What is data science?
Data science and analytics are two of the hottest new terms around. It’s also a huge, burgeoning career option – and a growing designation too.
But many of us don’t really know what data science is.
First, let’s get into what big data is.
The name isn’t enough to exactly cover the meaning of the term itself, but here’s a little primer. Big data is data that is so huge in quantity – and meaning – that you cannot use a simple data processing application, or program, to understand it. There needs to be an analysis of multiple parts, and aspects, that is modeled, understood, taken apart and systematically analysed in multiple dimensions.
There is not really much linearity to big data. Think of a chunk of data as an atom; you analyse it in multiple dimensions, trying to understand not only the intricacy of what it is made up of, but how that functions, and what that means. Analysing that big data then can give you some idea into how that atom, in this case, might behave – whether on its own or interacting with others.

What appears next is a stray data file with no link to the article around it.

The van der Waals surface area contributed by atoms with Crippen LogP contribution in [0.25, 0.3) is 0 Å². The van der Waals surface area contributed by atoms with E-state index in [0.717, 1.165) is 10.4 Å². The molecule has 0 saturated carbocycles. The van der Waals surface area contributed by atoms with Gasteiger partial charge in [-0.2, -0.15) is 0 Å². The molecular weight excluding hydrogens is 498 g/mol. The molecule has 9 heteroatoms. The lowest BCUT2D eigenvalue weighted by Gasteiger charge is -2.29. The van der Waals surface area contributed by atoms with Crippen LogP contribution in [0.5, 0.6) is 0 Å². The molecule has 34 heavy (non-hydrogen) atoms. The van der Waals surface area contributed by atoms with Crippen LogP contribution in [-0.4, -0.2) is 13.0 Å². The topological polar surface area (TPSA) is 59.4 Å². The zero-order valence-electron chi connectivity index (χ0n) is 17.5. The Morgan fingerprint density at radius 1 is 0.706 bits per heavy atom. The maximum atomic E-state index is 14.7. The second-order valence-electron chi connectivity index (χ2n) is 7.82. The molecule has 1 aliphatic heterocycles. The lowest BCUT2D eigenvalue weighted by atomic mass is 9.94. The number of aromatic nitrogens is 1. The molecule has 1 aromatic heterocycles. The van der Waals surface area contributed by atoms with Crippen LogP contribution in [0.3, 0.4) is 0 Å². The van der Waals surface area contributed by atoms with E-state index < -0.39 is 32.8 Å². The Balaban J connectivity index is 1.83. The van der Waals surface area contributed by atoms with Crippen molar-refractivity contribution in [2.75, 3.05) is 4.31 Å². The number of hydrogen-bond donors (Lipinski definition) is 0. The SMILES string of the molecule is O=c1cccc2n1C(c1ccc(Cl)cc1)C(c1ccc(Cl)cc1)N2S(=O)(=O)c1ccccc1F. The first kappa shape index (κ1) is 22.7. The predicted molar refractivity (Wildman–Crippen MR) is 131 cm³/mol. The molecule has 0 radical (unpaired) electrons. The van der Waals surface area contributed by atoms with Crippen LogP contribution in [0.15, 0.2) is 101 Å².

But that’s simplifying it.
Over the centuries, scientists, analysts and more have attempted to analyse the world around us with various scientific methods. In the modern day, with the kind of access we now have to data in its many forms, we can use it to predict things from musical tastes to literal food taste, from something as complex as the intricacies of individual packets of information in network usage to something as ‘simple’ seeming as the mood of a population.
But it isn’t just as simple (or however that may seem) as just collating that information into one place and making a ‘list’. It’s what you construct out of that data – and it is not just mathematics or technical know-how, or the ability to understand linear trends in data.
In fact, true data science is anything but linear. Trends need to be woven together – and in that way, data science is so much like art. It isn’t just up and down, greater than, equal to, or simply explained away in a bar chart, or a line graph. The levels of detail one can get to in data science is far, far more complex – and more intricately explained than just regular analysis.